Since the Coronation, the internet and magazines have been full of pictures of Royalty. So I thought it would be appropriate to post on the “Royal Disease”, namely Haemophilia. Although this is not strictly related to taking anticoagulants, it is a serious disorder affecting clotting.
Queen Victoria was a carrier for Haemophilia. She had nine children. Her son, Prince Leopold, had severe haemophilia and two of her daughters were carriers. Several of her children married into various European Royal families and managed to take Haemophilia with them.
Haemophilia is a life-threatening condition.
Haemophilia is a sex-linked condition, which means severe disease only affects males. Before treatment was available, boys with severe haemophilia experienced frequent spontaneous bleeds, especially into their joints and muscles. These caused severe pain and led to progressive deformity; many boys became disabled and unable to walk in childhood. Few boys with the condition lived beyond their teenage years. A common cause of death was a brain bleed following a head injury or prolonged slow bleeding. There are case reports of boys who bled to death over several days following a simple dental extraction. Fortunately, today we have treatment for this condition, and bleeds occur far less frequently.
Queen Victoria’s family
The Queen’s son, Leopold, was severely affected. His accounts of his disease make tragic reading as they describe how he was constantly in pain. The picture shows him in a bathchair, the equivalent of a wheelchair today. Surprisingly he married and had a daughter, who was also a carrier. Leopold died at the age of 31 while on holiday in the South of France. He fell on some stairs, banged his head, and died a few days later.
Queen Victoria also lost a grandson to haemophilia, Prince Frederick, known as Frittie. Frederick was only 3 when he fell from a window. He was knocked out and never regained consciousness. Shortly after the fall he developed some swelling on the scalp and gradually deteriorated and died a few hours later. Frederick’s mother, Princess Alice, never got over the shock of Frittie’s death.
Haemophilia was passed on to other European Royal families by two of Princess Alice’s daughters, Irene and Alexandra, who were both carriers. Alexandra was Alice’s sixth child and was only six years old when her mother and youngest sister died from diphtheria. After Alice’s death, Queen Victoria took a particular interest in her granddaughter, Alexandra, and they grew very close. Alexandra mixed in Royal circles and met Nicholas, the Tsar’s son, for the first time when she was 12; they immediately formed a close bond, but kept their friendship from Queen Victoria as she did not want Alexandra to marry into the Russian Royal family. Their marriage looked unlikely as Alexandra was a devout Lutheran and was unwilling to convert to the Russian Orthodox church, a requirement to marry the Tsar’s son. Eventually she relented and they married in 1894 when Alexandra was 17.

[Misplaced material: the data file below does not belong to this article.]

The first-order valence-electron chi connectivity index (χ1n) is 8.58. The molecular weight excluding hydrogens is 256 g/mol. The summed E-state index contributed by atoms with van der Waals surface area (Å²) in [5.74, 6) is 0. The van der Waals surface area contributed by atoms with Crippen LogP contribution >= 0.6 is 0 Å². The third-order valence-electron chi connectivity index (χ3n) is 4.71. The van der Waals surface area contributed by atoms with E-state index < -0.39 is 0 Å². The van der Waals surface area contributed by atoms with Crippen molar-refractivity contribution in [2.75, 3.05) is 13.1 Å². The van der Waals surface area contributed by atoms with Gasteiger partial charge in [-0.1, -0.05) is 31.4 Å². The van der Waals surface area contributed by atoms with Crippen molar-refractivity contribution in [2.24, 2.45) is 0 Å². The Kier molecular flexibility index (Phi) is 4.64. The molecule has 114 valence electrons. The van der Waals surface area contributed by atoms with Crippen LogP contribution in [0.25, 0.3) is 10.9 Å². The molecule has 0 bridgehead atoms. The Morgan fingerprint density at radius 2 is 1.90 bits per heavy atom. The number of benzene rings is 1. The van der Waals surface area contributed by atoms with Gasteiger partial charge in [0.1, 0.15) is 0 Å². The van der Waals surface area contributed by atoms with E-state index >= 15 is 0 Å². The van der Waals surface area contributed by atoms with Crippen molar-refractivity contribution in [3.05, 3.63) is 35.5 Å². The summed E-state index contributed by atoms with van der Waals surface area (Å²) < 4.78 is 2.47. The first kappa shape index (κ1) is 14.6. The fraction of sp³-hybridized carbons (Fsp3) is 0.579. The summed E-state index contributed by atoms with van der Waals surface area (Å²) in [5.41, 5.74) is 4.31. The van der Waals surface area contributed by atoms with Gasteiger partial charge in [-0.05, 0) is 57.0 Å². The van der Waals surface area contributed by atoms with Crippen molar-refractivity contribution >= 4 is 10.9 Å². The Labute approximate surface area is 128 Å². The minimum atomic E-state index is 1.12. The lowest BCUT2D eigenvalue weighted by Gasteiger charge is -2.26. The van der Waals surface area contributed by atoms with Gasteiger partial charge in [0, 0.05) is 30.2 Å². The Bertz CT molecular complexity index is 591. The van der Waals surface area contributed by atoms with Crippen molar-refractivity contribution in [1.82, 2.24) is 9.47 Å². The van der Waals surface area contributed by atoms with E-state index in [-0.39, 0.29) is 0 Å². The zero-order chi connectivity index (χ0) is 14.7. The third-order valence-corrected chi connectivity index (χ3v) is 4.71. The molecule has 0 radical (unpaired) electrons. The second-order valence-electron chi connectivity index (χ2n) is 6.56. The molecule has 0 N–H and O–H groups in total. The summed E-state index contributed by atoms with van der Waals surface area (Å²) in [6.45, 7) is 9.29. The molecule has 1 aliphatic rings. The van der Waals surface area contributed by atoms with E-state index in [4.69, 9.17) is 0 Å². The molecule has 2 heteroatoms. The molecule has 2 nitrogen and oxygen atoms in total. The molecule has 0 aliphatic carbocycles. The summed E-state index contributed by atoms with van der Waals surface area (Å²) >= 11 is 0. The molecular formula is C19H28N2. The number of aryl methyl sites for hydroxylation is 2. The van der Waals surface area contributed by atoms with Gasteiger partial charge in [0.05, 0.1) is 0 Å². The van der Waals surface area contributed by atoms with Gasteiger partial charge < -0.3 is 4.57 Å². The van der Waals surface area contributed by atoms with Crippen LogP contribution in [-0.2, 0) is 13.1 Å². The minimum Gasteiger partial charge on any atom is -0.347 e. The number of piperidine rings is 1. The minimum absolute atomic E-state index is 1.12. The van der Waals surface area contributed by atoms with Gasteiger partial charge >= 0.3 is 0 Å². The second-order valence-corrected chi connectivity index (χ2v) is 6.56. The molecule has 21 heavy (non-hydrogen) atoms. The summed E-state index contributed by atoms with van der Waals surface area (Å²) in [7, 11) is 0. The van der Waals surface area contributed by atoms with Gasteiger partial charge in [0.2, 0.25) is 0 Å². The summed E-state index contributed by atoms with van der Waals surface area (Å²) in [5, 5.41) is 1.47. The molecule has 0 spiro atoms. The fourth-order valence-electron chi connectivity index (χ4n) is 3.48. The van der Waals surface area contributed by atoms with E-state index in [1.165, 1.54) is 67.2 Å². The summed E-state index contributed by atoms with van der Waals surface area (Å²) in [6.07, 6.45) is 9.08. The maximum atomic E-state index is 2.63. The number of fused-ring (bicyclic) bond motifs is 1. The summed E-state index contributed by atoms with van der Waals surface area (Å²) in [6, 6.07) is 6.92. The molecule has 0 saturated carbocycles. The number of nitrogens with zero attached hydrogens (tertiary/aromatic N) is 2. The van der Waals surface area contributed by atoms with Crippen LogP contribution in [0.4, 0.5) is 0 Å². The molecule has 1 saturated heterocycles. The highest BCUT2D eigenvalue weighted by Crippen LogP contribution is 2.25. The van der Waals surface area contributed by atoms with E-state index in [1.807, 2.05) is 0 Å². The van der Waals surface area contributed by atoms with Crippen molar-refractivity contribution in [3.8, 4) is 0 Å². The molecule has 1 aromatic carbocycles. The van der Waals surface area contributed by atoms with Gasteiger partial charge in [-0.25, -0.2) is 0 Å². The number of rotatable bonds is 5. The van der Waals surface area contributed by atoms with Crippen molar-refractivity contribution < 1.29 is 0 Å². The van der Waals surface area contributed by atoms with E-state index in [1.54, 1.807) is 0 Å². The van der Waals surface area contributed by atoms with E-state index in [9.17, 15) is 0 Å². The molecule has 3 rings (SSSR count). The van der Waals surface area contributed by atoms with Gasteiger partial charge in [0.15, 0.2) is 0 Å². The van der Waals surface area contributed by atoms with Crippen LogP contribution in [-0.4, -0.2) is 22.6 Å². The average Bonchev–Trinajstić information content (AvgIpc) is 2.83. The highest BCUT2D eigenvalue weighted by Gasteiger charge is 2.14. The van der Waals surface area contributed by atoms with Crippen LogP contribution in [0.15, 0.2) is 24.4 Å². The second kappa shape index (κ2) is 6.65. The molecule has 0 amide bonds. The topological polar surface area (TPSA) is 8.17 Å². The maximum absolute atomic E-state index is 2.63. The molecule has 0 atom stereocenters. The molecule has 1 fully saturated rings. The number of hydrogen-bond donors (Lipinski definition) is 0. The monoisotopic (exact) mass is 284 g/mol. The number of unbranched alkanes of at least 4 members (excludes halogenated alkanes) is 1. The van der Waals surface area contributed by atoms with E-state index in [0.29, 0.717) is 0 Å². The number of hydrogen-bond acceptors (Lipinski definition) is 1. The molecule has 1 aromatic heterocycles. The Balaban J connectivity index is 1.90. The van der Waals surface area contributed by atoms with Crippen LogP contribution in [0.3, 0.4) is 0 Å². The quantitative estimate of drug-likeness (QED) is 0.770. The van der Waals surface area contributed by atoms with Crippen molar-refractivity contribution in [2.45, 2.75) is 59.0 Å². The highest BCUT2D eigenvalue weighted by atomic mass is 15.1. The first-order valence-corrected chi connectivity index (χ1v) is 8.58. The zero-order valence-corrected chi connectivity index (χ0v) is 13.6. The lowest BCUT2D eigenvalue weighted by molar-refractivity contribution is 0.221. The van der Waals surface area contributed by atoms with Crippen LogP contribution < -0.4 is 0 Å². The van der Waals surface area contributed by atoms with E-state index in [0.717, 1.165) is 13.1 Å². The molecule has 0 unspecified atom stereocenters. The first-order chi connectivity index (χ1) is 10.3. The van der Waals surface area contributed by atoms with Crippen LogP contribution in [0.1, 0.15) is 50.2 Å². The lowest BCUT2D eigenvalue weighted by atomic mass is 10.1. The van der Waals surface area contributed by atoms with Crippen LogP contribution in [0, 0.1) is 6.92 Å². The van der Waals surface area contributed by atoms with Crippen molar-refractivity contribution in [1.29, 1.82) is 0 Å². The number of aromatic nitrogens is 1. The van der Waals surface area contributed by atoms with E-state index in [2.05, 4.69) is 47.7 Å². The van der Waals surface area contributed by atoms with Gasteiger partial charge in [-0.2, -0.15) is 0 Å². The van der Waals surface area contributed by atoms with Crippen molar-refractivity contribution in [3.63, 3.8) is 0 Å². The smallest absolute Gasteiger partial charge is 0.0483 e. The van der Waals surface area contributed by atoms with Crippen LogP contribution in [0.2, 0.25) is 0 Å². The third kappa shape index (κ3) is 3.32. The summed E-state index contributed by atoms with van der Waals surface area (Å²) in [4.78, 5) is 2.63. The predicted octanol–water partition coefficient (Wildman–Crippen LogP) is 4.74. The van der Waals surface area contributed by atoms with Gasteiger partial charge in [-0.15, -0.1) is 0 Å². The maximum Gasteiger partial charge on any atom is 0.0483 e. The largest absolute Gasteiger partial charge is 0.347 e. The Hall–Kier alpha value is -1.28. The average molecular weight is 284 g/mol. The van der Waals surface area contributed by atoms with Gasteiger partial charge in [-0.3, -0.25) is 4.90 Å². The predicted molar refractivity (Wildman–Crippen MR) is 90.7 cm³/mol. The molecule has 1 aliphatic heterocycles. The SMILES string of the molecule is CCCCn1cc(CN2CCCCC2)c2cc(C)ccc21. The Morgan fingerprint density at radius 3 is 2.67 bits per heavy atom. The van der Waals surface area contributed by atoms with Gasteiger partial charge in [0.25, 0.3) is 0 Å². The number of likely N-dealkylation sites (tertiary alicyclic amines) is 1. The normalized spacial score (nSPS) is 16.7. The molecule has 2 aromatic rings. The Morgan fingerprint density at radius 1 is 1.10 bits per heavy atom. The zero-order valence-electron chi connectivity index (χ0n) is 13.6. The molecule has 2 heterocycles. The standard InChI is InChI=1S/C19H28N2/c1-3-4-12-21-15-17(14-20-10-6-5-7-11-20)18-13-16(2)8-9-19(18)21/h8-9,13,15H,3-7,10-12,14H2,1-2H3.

To continue the Romanov line, Alexandra was expected to produce a son and heir for the Russian throne. However, between 1895 and 1901, she managed to produce four daughters. Finally, in 1904 she had a son, Alexei. Straight after his birth, all seemed well with little Alexei, but soon it was apparent he was bleeding excessively from the umbilicus. Alexandra was grief-stricken to discover her son had Haemophilia: ‘She hardly knew a day’s happiness after she realised her boy’s fate’. As well as distressing for the family, this had significant consequences for the Royal succession and future Tsar. They were a deeply religious family, and any defect was considered divine intervention. As head of the Church and leader of the people, the Tsar must be free of any physical defect, so Alexei’s haemophilia was concealed.
Alexei’s condition had a significant influence on Russian politics through the power of Rasputin. Alexandra suffered considerable distress and felt guilty for giving her son this condition. Doctors seemed to offer little help, but around 1907, Alexandra met Rasputin, a peasant monk who claimed to have some mystical powers. Alexandra believed that he could heal Alexei. After a severe leg bleed, Rasputin prayed over Alexei and told him, “Your pain is going away. You will soon be well. You must thank God for healing you”. Soon after Rasputin left, the swelling in Alexei’s leg went down, and the next day he was sitting up in bed fully recovered.
In 1912 Alexei had a life-threatening bleed. Again Rasputin was contacted for help, and the bleeding appeared to stop. Much is written about Rasputin, he was clearly unkempt and unpopular with many in authority, and there were rumours about his drinking and questionable morals! It is not clear how much influence he had on politics, but there is some evidence that he persuaded Alexandra to remove some ministers who believed he was a charlatan.
What causes the bleeding?
The Royal family’s story shows how one minor abnormality in the clotting pathway can cause extremely severe disease. There are two types of Haemophilia; Haemophilia A, a deficiency of the clotting factor VIII; and Haemophilia B, a deficiency of clotting factor IX. These conditions cause exactly the same problems with severe bleeding. Queen Victoria was a carrier for Haemophilia B.
In my last post, I mentioned how factor V worked and described it as an accelerant, like petrol on a fire. Factor VIII works similarly at a different part of the clotting pathway. Factor VIII is the petrol, and factor IX is the wood for the fire. Without either, the blood does not clot.
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